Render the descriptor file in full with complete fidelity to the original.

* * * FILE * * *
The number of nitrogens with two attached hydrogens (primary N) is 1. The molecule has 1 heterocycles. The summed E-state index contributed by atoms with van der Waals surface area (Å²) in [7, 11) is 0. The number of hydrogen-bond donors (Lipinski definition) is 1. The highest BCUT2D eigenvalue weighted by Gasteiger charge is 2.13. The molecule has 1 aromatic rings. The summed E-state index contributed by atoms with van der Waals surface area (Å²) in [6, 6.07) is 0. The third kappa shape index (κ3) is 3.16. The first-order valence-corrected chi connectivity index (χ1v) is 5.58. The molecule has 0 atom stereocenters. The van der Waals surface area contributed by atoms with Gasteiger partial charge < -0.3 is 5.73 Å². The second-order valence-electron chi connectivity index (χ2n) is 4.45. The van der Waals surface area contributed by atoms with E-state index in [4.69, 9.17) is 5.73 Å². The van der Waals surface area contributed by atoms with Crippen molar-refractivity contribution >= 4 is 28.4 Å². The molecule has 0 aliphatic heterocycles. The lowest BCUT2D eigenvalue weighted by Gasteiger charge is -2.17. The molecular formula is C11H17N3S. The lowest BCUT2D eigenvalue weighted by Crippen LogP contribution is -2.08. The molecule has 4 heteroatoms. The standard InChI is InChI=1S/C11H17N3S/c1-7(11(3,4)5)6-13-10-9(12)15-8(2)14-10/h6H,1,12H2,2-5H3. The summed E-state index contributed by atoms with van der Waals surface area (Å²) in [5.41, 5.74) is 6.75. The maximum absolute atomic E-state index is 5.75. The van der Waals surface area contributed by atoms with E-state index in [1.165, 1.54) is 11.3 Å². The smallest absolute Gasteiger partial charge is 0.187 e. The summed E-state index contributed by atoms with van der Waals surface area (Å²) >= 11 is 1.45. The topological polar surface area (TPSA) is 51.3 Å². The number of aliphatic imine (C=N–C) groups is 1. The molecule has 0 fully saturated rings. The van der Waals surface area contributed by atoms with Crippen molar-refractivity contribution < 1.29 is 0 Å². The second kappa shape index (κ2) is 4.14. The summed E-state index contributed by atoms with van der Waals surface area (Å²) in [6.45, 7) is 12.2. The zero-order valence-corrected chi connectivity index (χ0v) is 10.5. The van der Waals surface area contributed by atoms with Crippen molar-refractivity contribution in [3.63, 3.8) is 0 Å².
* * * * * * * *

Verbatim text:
The number of nitrogens with two attached hydrogens (primary N) is 1. The molecule has 1 heterocycles. The summed E-state index contributed by atoms with van der Waals surface area (Å²) in [7, 11) is 0. The number of hydrogen-bond donors (Lipinski definition) is 1. The highest BCUT2D eigenvalue weighted by Gasteiger charge is 2.13. The molecule has 1 aromatic rings. The summed E-state index contributed by atoms with van der Waals surface area (Å²) in [6, 6.07) is 0. The third kappa shape index (κ3) is 3.16. The first-order valence-corrected chi connectivity index (χ1v) is 5.58. The molecule has 0 atom stereocenters. The van der Waals surface area contributed by atoms with Gasteiger partial charge < -0.3 is 5.73 Å². The second-order valence-electron chi connectivity index (χ2n) is 4.45. The van der Waals surface area contributed by atoms with E-state index in [4.69, 9.17) is 5.73 Å². The van der Waals surface area contributed by atoms with Crippen molar-refractivity contribution >= 4 is 28.4 Å². The molecule has 0 aliphatic heterocycles. The lowest BCUT2D eigenvalue weighted by Gasteiger charge is -2.17. The molecular formula is C11H17N3S. The lowest BCUT2D eigenvalue weighted by Crippen LogP contribution is -2.08. The molecule has 4 heteroatoms. The standard InChI is InChI=1S/C11H17N3S/c1-7(11(3,4)5)6-13-10-9(12)15-8(2)14-10/h6H,1,12H2,2-5H3. The summed E-state index contributed by atoms with van der Waals surface area (Å²) in [5.41, 5.74) is 6.75. The maximum absolute atomic E-state index is 5.75. The van der Waals surface area contributed by atoms with E-state index in [1.165, 1.54) is 11.3 Å². The smallest absolute Gasteiger partial charge is 0.187 e. The summed E-state index contributed by atoms with van der Waals surface area (Å²) >= 11 is 1.45. The topological polar surface area (TPSA) is 51.3 Å². The number of aliphatic imine (C=N–C) groups is 1. The molecule has 0 fully saturated rings. The van der Waals surface area contributed by atoms with Crippen molar-refractivity contribution < 1.29 is 0 Å². The second kappa shape index (κ2) is 4.14. The summed E-state index contributed by atoms with van der Waals surface area (Å²) in [6.45, 7) is 12.2. The zero-order valence-corrected chi connectivity index (χ0v) is 10.5. The van der Waals surface area contributed by atoms with Crippen molar-refractivity contribution in [3.63, 3.8) is 0 Å².